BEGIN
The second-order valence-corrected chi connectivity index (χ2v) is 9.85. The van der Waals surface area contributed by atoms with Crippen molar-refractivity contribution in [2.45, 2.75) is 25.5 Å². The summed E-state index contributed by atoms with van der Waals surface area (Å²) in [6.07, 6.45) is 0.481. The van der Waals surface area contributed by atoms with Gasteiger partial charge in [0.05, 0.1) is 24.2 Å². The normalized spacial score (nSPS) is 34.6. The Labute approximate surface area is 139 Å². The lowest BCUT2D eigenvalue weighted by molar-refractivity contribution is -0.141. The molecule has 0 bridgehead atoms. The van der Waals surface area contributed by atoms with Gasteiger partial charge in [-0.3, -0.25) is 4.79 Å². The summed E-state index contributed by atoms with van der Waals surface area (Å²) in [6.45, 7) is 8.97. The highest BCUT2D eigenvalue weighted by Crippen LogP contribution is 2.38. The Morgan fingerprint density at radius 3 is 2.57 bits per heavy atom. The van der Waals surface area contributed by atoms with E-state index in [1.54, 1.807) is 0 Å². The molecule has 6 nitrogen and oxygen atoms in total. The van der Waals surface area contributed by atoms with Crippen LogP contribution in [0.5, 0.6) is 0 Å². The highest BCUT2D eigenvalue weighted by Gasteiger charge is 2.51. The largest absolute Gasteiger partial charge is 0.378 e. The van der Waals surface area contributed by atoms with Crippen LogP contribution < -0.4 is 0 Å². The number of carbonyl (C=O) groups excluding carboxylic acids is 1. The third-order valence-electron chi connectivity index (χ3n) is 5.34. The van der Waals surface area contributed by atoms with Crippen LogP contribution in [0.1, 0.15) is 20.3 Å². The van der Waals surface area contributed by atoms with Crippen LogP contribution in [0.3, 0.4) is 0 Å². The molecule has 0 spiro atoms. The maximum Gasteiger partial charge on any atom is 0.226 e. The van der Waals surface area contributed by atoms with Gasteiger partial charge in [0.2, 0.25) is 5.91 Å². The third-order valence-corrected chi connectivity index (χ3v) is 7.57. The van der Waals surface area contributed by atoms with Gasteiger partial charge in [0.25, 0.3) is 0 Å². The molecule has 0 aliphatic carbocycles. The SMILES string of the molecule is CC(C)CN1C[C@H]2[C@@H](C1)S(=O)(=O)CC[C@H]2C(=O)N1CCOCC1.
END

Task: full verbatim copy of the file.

The second-order valence-corrected chi connectivity index (χ2v) is 9.85. The van der Waals surface area contributed by atoms with Crippen molar-refractivity contribution in [2.45, 2.75) is 25.5 Å². The summed E-state index contributed by atoms with van der Waals surface area (Å²) in [6.07, 6.45) is 0.481. The van der Waals surface area contributed by atoms with Gasteiger partial charge in [0.05, 0.1) is 24.2 Å². The normalized spacial score (nSPS) is 34.6. The Labute approximate surface area is 139 Å². The lowest BCUT2D eigenvalue weighted by molar-refractivity contribution is -0.141. The molecule has 0 bridgehead atoms. The van der Waals surface area contributed by atoms with Gasteiger partial charge in [-0.3, -0.25) is 4.79 Å². The summed E-state index contributed by atoms with van der Waals surface area (Å²) in [6.45, 7) is 8.97. The highest BCUT2D eigenvalue weighted by Crippen LogP contribution is 2.38. The Morgan fingerprint density at radius 3 is 2.57 bits per heavy atom. The van der Waals surface area contributed by atoms with E-state index in [1.54, 1.807) is 0 Å². The molecule has 6 nitrogen and oxygen atoms in total. The van der Waals surface area contributed by atoms with Crippen LogP contribution in [0.5, 0.6) is 0 Å². The highest BCUT2D eigenvalue weighted by Gasteiger charge is 2.51. The largest absolute Gasteiger partial charge is 0.378 e. The van der Waals surface area contributed by atoms with Crippen LogP contribution < -0.4 is 0 Å². The number of carbonyl (C=O) groups excluding carboxylic acids is 1. The third-order valence-electron chi connectivity index (χ3n) is 5.34. The van der Waals surface area contributed by atoms with Crippen LogP contribution in [0.1, 0.15) is 20.3 Å². The van der Waals surface area contributed by atoms with Crippen LogP contribution in [0.3, 0.4) is 0 Å². The molecule has 0 spiro atoms. The maximum Gasteiger partial charge on any atom is 0.226 e. The van der Waals surface area contributed by atoms with Gasteiger partial charge in [0.2, 0.25) is 5.91 Å². The third-order valence-corrected chi connectivity index (χ3v) is 7.57. The van der Waals surface area contributed by atoms with Gasteiger partial charge in [0.25, 0.3) is 0 Å². The molecule has 0 aliphatic carbocycles. The SMILES string of the molecule is CC(C)CN1C[C@H]2[C@@H](C1)S(=O)(=O)CC[C@H]2C(=O)N1CCOCC1.